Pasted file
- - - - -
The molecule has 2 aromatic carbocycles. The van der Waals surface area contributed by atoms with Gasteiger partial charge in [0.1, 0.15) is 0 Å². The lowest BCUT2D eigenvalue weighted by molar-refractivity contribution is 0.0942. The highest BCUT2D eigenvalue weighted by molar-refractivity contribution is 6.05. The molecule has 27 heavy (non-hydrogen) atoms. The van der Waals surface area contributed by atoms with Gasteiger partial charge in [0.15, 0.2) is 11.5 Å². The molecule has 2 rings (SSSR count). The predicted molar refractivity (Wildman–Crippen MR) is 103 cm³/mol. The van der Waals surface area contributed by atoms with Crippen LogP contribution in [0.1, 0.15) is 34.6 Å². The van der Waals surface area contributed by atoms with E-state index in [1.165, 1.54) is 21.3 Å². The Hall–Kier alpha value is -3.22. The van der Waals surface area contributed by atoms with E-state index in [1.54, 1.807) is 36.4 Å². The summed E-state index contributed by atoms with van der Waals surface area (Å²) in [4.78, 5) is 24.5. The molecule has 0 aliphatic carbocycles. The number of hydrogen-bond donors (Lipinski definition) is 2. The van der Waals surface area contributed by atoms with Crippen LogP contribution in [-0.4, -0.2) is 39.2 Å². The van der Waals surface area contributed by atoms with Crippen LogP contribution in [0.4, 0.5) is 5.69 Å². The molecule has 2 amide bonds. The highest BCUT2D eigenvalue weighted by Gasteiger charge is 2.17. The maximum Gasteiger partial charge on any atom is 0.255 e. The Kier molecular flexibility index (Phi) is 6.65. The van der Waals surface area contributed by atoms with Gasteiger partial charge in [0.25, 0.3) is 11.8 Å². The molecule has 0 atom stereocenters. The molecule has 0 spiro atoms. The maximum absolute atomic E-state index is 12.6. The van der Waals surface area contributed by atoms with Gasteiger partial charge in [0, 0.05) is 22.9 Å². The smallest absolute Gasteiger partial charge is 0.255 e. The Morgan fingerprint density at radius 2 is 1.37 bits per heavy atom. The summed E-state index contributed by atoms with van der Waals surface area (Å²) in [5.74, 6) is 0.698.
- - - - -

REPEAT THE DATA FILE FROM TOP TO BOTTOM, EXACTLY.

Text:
The molecule has 2 aromatic carbocycles. The van der Waals surface area contributed by atoms with Gasteiger partial charge in [0.1, 0.15) is 0 Å². The lowest BCUT2D eigenvalue weighted by molar-refractivity contribution is 0.0942. The highest BCUT2D eigenvalue weighted by molar-refractivity contribution is 6.05. The molecule has 27 heavy (non-hydrogen) atoms. The van der Waals surface area contributed by atoms with Gasteiger partial charge in [0.15, 0.2) is 11.5 Å². The molecule has 2 rings (SSSR count). The predicted molar refractivity (Wildman–Crippen MR) is 103 cm³/mol. The van der Waals surface area contributed by atoms with Crippen LogP contribution in [0.1, 0.15) is 34.6 Å². The van der Waals surface area contributed by atoms with E-state index in [1.165, 1.54) is 21.3 Å². The Hall–Kier alpha value is -3.22. The van der Waals surface area contributed by atoms with E-state index in [1.54, 1.807) is 36.4 Å². The summed E-state index contributed by atoms with van der Waals surface area (Å²) in [4.78, 5) is 24.5. The molecule has 0 aliphatic carbocycles. The number of hydrogen-bond donors (Lipinski definition) is 2. The van der Waals surface area contributed by atoms with Crippen LogP contribution in [-0.4, -0.2) is 39.2 Å². The van der Waals surface area contributed by atoms with Crippen LogP contribution in [0.4, 0.5) is 5.69 Å². The molecule has 2 amide bonds. The highest BCUT2D eigenvalue weighted by Gasteiger charge is 2.17. The maximum Gasteiger partial charge on any atom is 0.255 e. The Kier molecular flexibility index (Phi) is 6.65. The van der Waals surface area contributed by atoms with Gasteiger partial charge in [0.25, 0.3) is 11.8 Å². The molecule has 0 atom stereocenters. The molecule has 0 spiro atoms. The maximum absolute atomic E-state index is 12.6. The van der Waals surface area contributed by atoms with Gasteiger partial charge in [0, 0.05) is 22.9 Å². The smallest absolute Gasteiger partial charge is 0.255 e. The Morgan fingerprint density at radius 2 is 1.37 bits per heavy atom. The summed E-state index contributed by atoms with van der Waals surface area (Å²) in [5.74, 6) is 0.698.